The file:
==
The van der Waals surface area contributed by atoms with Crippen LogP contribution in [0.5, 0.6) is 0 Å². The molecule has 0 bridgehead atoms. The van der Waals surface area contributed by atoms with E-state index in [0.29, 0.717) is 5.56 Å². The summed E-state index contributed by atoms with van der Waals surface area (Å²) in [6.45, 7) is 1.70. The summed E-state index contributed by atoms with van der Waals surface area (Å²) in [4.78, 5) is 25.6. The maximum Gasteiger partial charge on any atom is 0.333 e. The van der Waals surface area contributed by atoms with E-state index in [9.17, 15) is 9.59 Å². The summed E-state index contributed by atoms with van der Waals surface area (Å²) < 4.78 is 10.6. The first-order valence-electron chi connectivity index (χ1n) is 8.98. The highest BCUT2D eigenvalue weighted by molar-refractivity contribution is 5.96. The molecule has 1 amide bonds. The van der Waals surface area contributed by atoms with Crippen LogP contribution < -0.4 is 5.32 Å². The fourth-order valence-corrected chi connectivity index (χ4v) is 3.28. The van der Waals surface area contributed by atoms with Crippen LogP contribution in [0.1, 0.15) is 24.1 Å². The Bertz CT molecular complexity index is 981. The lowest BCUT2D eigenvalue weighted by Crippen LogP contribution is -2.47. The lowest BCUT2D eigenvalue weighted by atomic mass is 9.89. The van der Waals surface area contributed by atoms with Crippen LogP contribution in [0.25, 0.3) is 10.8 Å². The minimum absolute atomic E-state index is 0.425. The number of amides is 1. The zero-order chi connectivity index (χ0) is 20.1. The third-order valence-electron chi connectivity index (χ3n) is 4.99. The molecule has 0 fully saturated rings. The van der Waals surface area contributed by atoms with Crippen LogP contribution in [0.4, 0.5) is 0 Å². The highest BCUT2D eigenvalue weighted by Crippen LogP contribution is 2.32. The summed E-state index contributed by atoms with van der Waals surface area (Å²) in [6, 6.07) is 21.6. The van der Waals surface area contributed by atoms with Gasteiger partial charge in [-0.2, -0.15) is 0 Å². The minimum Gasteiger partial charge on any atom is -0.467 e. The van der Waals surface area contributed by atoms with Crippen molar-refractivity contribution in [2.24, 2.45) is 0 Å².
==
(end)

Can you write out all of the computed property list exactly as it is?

The van der Waals surface area contributed by atoms with Crippen LogP contribution in [0.5, 0.6) is 0 Å². The molecule has 0 bridgehead atoms. The van der Waals surface area contributed by atoms with E-state index in [0.29, 0.717) is 5.56 Å². The summed E-state index contributed by atoms with van der Waals surface area (Å²) in [6.45, 7) is 1.70. The summed E-state index contributed by atoms with van der Waals surface area (Å²) in [4.78, 5) is 25.6. The maximum Gasteiger partial charge on any atom is 0.333 e. The van der Waals surface area contributed by atoms with E-state index in [9.17, 15) is 9.59 Å². The summed E-state index contributed by atoms with van der Waals surface area (Å²) < 4.78 is 10.6. The first-order valence-electron chi connectivity index (χ1n) is 8.98. The highest BCUT2D eigenvalue weighted by molar-refractivity contribution is 5.96. The molecule has 1 amide bonds. The van der Waals surface area contributed by atoms with Crippen LogP contribution < -0.4 is 5.32 Å². The fourth-order valence-corrected chi connectivity index (χ4v) is 3.28. The van der Waals surface area contributed by atoms with Crippen LogP contribution in [0.1, 0.15) is 24.1 Å². The Bertz CT molecular complexity index is 981. The lowest BCUT2D eigenvalue weighted by Crippen LogP contribution is -2.47. The lowest BCUT2D eigenvalue weighted by atomic mass is 9.89. The van der Waals surface area contributed by atoms with Crippen LogP contribution in [0.25, 0.3) is 10.8 Å². The minimum absolute atomic E-state index is 0.425. The number of amides is 1. The zero-order chi connectivity index (χ0) is 20.1. The third-order valence-electron chi connectivity index (χ3n) is 4.99. The molecule has 0 fully saturated rings. The van der Waals surface area contributed by atoms with Crippen LogP contribution in [0.4, 0.5) is 0 Å². The highest BCUT2D eigenvalue weighted by Crippen LogP contribution is 2.32. The summed E-state index contributed by atoms with van der Waals surface area (Å²) in [6, 6.07) is 21.6. The van der Waals surface area contributed by atoms with Gasteiger partial charge in [-0.2, -0.15) is 0 Å². The minimum Gasteiger partial charge on any atom is -0.467 e. The van der Waals surface area contributed by atoms with Crippen molar-refractivity contribution in [2.24, 2.45) is 0 Å².